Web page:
The 1961 plane crash on Country Club Boulevard5/31/2023
This story developed because I received a speeding ticket in Nebraska this past March. It was one of those deals when I was going 10 mph over the speed limit, the cop slowed down in front me, so I rode right up on him. Anyway, I had the option of either paying the $75 fine or taking an online traffic safety class and keeping it off my driving record. So, I did the online class and, in one of the sessions, there was mention of an airplane making an emergency landing on a car. The photo example was just as insane as the headline.
From what I have read, there have been two reported plane crashes in the city of Des Moines. In 1985, a tragic crash killed seven people including members of the ISU Women’s Track Team on Country Club Boulevard. Another crash happened on Grand Avenue in December of 1961, not far from the Country Club Boulevard crash that would happen 24 years later.
The two pilots were Iowa State University students and members of the Iowa National Guard. Lt. Harlan J. Quamme, 24, and Capt. Richard E. Ervin, 27, both of Ames. They were flying two National Guard F-86L Sabres and were running out of fuel while attempting to land their jets at an airport. They were trying to head toward an open field before bailing out. One plane landed in a farm field successfully (just 2.5 miles from the airport they were trying to reach). The pilot ejected, and no one was harmed. The other pilot also bailed out, but his plane flew into the kitchen of Henry A. Sandahl, who happened to be getting his lunch in that very room. He ran out to escape a terrible fate.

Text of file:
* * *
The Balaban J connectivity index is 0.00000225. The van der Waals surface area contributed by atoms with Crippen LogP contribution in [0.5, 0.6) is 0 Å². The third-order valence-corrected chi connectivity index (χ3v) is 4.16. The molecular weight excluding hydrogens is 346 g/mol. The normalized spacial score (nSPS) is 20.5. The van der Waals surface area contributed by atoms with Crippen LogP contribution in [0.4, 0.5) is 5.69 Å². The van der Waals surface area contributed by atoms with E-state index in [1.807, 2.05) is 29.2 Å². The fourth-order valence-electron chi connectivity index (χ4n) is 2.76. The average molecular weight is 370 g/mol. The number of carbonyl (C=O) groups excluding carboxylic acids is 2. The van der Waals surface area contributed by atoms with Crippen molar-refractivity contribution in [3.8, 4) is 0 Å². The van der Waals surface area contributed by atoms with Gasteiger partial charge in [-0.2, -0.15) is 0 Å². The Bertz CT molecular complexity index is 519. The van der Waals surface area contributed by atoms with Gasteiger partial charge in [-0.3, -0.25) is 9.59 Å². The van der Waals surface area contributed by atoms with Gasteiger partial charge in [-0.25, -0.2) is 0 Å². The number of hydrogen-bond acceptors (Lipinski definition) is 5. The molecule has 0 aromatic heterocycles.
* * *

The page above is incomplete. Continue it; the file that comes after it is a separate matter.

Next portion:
The planes were conducting a routine interception mission and were carrying 24 live rockets. The firefighters were concerned that live rockets were scattered over such a wide area between 57th Street and Grand Avenue. The weather had started out clear, but conditions worsened when the cloud ceiling dropped and ice and drizzle formed.
Surprisingly, no humans were hurt. Mr. Sandahl had run out of his kitchen to the yard, and Mrs. Sandahl ran out soon after the flames broke out. There was one casualty — the Sandahls’ pet parakeet. In the Dec. 17, 1961, issue of The Des Moines Register, Mr. Sandahl was quoted saying, “My parakeet burned up, Pee Wee was burned.” Airplane debris, kitchen equipment and shattered wood were scattered everywhere. A 5-foot by 8-foot section of the plane was also resting in their living room. When looking in from the outside, onlookers could see where the plane had touched down and plowed through the snow and dirt.
One last note about the Traffic Safety Class. It cost me more $300 with the fees and two days to complete. I could have just paid the $75 and been done. But my mother can rest easy knowing that I don’t have this on my driving record. ♦
Kristian Day is a filmmaker and writer based in Des Moines. He also hosts the syndicated Iowa Basement Tapes radio program on 98.9 FM KFMG. Instagram: @kristianday Twitter: @kristianmday